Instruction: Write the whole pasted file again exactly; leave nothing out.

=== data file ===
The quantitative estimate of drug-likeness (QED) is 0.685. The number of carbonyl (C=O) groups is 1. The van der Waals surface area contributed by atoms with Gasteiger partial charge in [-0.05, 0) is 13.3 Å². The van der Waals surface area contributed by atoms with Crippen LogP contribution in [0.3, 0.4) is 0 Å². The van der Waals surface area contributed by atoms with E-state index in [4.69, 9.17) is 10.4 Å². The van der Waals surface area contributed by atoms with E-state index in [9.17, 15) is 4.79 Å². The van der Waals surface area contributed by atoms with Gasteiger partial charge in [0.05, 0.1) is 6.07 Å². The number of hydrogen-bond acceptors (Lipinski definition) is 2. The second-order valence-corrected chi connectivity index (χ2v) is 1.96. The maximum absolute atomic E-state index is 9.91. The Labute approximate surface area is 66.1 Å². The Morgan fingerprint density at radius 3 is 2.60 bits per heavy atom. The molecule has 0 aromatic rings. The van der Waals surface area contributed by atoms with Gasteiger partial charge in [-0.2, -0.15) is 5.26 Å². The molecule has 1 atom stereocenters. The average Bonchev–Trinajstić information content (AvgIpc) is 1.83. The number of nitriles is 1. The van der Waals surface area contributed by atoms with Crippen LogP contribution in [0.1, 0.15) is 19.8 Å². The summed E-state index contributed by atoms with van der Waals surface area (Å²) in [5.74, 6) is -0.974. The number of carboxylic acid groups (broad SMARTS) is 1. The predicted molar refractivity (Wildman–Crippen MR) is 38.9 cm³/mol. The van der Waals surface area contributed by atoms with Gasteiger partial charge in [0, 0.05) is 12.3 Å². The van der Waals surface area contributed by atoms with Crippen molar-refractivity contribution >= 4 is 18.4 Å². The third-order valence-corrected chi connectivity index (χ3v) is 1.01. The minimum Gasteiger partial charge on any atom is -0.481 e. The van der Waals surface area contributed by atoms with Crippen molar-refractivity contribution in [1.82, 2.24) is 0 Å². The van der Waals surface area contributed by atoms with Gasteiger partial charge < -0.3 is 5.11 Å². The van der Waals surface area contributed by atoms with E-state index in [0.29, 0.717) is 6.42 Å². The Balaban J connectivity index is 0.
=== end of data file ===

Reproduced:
The quantitative estimate of drug-likeness (QED) is 0.685. The number of carbonyl (C=O) groups is 1. The van der Waals surface area contributed by atoms with Gasteiger partial charge in [-0.05, 0) is 13.3 Å². The van der Waals surface area contributed by atoms with Crippen LogP contribution in [0.3, 0.4) is 0 Å². The van der Waals surface area contributed by atoms with E-state index in [4.69, 9.17) is 10.4 Å². The van der Waals surface area contributed by atoms with E-state index in [9.17, 15) is 4.79 Å². The van der Waals surface area contributed by atoms with Gasteiger partial charge in [0.05, 0.1) is 6.07 Å². The number of hydrogen-bond acceptors (Lipinski definition) is 2. The second-order valence-corrected chi connectivity index (χ2v) is 1.96. The maximum absolute atomic E-state index is 9.91. The Labute approximate surface area is 66.1 Å². The Morgan fingerprint density at radius 3 is 2.60 bits per heavy atom. The molecule has 0 aromatic rings. The van der Waals surface area contributed by atoms with Gasteiger partial charge in [-0.2, -0.15) is 5.26 Å². The molecule has 1 atom stereocenters. The average Bonchev–Trinajstić information content (AvgIpc) is 1.83. The number of nitriles is 1. The van der Waals surface area contributed by atoms with Crippen LogP contribution in [0.1, 0.15) is 19.8 Å². The summed E-state index contributed by atoms with van der Waals surface area (Å²) in [5.74, 6) is -0.974. The number of carboxylic acid groups (broad SMARTS) is 1. The predicted molar refractivity (Wildman–Crippen MR) is 38.9 cm³/mol. The van der Waals surface area contributed by atoms with Gasteiger partial charge in [0, 0.05) is 12.3 Å². The van der Waals surface area contributed by atoms with Crippen molar-refractivity contribution >= 4 is 18.4 Å². The third-order valence-corrected chi connectivity index (χ3v) is 1.01. The minimum Gasteiger partial charge on any atom is -0.481 e. The van der Waals surface area contributed by atoms with Crippen molar-refractivity contribution in [1.82, 2.24) is 0 Å². The van der Waals surface area contributed by atoms with Gasteiger partial charge < -0.3 is 5.11 Å². The van der Waals surface area contributed by atoms with E-state index in [0.29, 0.717) is 6.42 Å². The Balaban J connectivity index is 0.